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A Chinese relative of passengers on the missing Malaysia Airlines flight MH370 takes part in a prayer service at the Metro Park Hotel in BeijingAFP

Almost one in ten Americans think "space aliens" were involved in the disappearance if the Malaysian Airlines flight MH370.

A poll by CNN and ORC International found that 9% of the people in the survey believe "space aliens or beings from another dimension were involved".

The survey comes as investigators continue their search for the missing plane and the 239 people on board, which vanished from radars on 8 March.

For the last few weeks, Australian authorities have been searching the Indian Ocean for signs of the flight, but after no success experts will now go back to the drawing board to reassess all the data gathered about the flight.

The CNN survey found that while most people in the US believe the search for MH370 should continue, half believe authorities are searching in the wrong place.

Findings also showed that the vast majority (79%) believe there are no survivors.

Just over half (52%) think we will eventually find out what happened to the flight. However, a further 46% say we will never know.

The survey comes as 11 terrorists with links to Al Qaeda were arrested in Kuala Lumpur and Kedah and questioned about being involved in the plane's disappearance.

Aged between 22 and 55, the suspects were believed to have comprised students, business professionals and odd-job workers.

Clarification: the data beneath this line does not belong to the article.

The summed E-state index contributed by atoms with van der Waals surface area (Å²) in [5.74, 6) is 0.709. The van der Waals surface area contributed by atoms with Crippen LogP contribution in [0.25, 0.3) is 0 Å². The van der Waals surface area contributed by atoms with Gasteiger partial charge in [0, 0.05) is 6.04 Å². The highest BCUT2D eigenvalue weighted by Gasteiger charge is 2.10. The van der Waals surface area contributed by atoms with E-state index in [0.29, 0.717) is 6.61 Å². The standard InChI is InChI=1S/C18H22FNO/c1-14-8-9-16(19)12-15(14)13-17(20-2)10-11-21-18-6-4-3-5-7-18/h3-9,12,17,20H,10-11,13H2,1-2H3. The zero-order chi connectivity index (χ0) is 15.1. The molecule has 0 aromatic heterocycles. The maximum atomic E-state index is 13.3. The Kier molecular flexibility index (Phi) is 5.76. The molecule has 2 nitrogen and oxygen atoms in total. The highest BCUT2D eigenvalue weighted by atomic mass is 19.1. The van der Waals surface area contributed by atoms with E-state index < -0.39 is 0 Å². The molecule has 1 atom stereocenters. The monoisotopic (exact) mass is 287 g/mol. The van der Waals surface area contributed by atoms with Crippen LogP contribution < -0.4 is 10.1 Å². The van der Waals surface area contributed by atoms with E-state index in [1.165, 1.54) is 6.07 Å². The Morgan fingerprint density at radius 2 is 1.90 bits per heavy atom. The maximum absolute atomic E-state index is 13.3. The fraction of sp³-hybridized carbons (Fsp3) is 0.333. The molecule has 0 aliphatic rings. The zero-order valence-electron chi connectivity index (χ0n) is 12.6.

Terrorism was seen as a possible cause of the disappearance by Americans, with 57% of those surveyed saying terrorists were likely involved, despite no group or organisation yet coming forward to take responsibility.

Furthermore, 42% of the US public believes hijackers were involved, while 52% said a mechanical failure was probably involved. Just a quarter said it was very likely that the crew or plane's pilots had something to do with the disappearance.


Flight MH370 took off from Kuala Lumpur International Airport en route to Beijing at 00:41 on Saturday 8 March (16:41 GMT Friday).

About 50 minutes later, the aircraft lost contact with air traffic control.

No distress call was made.

On board, there were 12 Malaysian crew members and 227 passengers from 14 countries. That included 153 Chinese and 38 Malaysians.

Two Iranian male passengers, Pouria Nour Mohammad Mahread and Delavar Syed Mohammad Reza, were travelling on fake passports. Neither had any apparent links to terrorist groups.

No debris from the plane has been found in the international search.

Last confirmed communication with Indian Ocean satellite occurred at 08:11am, meaning plane continued to fly for seven hours after radar signal was lost.

At least 25 countries, including China, the US and Singapore, have now joined in the search for the missing plane.